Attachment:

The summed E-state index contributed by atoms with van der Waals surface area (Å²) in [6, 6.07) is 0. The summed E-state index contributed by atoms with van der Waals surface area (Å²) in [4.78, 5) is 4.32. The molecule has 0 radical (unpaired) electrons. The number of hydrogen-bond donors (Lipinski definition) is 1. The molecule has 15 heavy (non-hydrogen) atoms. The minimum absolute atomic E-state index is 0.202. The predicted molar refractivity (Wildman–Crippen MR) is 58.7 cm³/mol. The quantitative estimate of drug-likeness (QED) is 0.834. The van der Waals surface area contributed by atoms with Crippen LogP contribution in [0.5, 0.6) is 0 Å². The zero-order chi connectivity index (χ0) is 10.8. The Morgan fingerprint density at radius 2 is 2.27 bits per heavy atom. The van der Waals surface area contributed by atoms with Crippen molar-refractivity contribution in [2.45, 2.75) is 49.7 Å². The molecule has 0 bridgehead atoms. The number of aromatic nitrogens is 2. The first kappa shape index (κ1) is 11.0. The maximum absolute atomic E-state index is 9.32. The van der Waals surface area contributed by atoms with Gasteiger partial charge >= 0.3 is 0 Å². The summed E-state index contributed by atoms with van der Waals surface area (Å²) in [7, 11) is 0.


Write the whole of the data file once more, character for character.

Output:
The summed E-state index contributed by atoms with van der Waals surface area (Å²) in [6, 6.07) is 0. The summed E-state index contributed by atoms with van der Waals surface area (Å²) in [4.78, 5) is 4.32. The molecule has 0 radical (unpaired) electrons. The number of hydrogen-bond donors (Lipinski definition) is 1. The molecule has 15 heavy (non-hydrogen) atoms. The minimum absolute atomic E-state index is 0.202. The predicted molar refractivity (Wildman–Crippen MR) is 58.7 cm³/mol. The quantitative estimate of drug-likeness (QED) is 0.834. The van der Waals surface area contributed by atoms with Crippen LogP contribution in [0.5, 0.6) is 0 Å². The zero-order chi connectivity index (χ0) is 10.8. The Morgan fingerprint density at radius 2 is 2.27 bits per heavy atom. The van der Waals surface area contributed by atoms with Crippen molar-refractivity contribution in [2.45, 2.75) is 49.7 Å². The molecule has 0 bridgehead atoms. The number of aromatic nitrogens is 2. The first kappa shape index (κ1) is 11.0. The maximum absolute atomic E-state index is 9.32. The van der Waals surface area contributed by atoms with Gasteiger partial charge >= 0.3 is 0 Å². The summed E-state index contributed by atoms with van der Waals surface area (Å²) in [7, 11) is 0.